When my youngest said she wanted to sign up for her school's first cross country team this fall, I had mixed feelings. I thought this would be very good for her; she needed the exercise, and running -- you know -- that's pretty basic, something she could do for the rest of her life.
On the other hand, I knew she was very out of shape, and she was going to be running in the new-to-us overwhelming Texas heat. Practices in the afternoon at the highest temps of the day -- high 90s to 100s. I didn't know if she could keep it up, and I also didn't know if she had the self-awareness to know when she was pushing herself too hard.
Her first practice just confirmed my reservations. When I picked her up, she fell into tears in the car. It was horrible, she said. She felt sick the whole time. She was far behind everyone else. She was going to pull the team down and they would never win anything because of her and nobody would like her, etc. And this was a morning practice, before school started.
But she persevered. She set goals for herself to increase her running time every day -- goals that I thought were really too ambitious, but she met them. She dreaded practices all day, but she kept going. (One mom told me, "Your daughter said this was a good practice because she went longer before she started to feel sick. Now that's a good attitude!") The day when she went out to run with me and jogged for twenty minutes straight without stopping, I was stunned and so proud. On our first attempt, she had hardly lasted three minutes.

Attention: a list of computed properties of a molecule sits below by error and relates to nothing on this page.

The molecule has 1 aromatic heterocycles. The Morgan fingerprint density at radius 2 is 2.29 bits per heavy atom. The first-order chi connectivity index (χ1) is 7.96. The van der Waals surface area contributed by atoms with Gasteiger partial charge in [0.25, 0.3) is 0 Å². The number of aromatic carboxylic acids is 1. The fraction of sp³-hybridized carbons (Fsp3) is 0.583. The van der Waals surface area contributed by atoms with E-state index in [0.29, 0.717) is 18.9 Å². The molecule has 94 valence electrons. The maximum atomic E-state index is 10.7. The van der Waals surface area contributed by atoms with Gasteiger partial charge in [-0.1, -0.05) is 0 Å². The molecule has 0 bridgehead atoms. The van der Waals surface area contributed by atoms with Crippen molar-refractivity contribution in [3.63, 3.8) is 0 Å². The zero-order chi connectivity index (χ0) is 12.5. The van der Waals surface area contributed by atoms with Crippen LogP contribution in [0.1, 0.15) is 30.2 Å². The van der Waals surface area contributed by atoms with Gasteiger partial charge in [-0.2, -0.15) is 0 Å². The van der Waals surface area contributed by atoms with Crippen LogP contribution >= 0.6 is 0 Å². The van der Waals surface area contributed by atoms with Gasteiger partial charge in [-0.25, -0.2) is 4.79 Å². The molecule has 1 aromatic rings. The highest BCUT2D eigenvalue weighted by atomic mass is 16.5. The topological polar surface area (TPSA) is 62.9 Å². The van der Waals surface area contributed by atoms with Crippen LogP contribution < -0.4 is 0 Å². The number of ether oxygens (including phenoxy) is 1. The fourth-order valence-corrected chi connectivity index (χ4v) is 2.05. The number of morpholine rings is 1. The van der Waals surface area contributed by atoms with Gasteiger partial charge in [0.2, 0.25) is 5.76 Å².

Last Saturday was her first meet. Again, she was dreading it. Even though she knew she had improved, she also knew she was still the slowest on the team. "Their easy pace is my moderate pace," she told me. Just the warm-up wore her out. When she was standing at the starting line red-faced and sweaty from the get-go, I was more than a little afraid for how this was going to turn out.
It was SCA's first meet with its first cross country team; only three of our girls were competing. I stood with the moms at the finish line, watching and cheering for the other two girls on the team as they crossed. Then I watched for my girl. And watched and watched. Everyone else was done. I started to worry that something had happened to her.
Then I saw her turn the corner, headed for the finish line -- and someone was running beside her! Oh, thank God, I thought, someone else is at the end of the pack with her. But then I saw that girl run off the track to the side and stop. What happened? Did she give up?
No, I found out later this was a high school runner -- we don't know her name, we don't know what school she went to. She saw my daughter running by herself at the tail end of the pack and stepped out on the track to run with her, almost the whole mile. She talked to her, encouraged her, had her hand on my daughter's back. I could kiss this young lady. If I see her at another meet, I may very well do so.
Another mom from our school also ran with her for a little ways. My husband ran with her for a little ways. Older runners from the earlier races that were lining the track cheered her on. And when she rounded that corner and picked up speed to cross the finish line, everyone cheered her there, too.
My husband and I both almost cried.
She came in last. I don't care. She cut a whole three minutes off of her best time at practice. She could quit cross country today and I would deem the whole thing a success.
But she won't. And that's why I'm proud.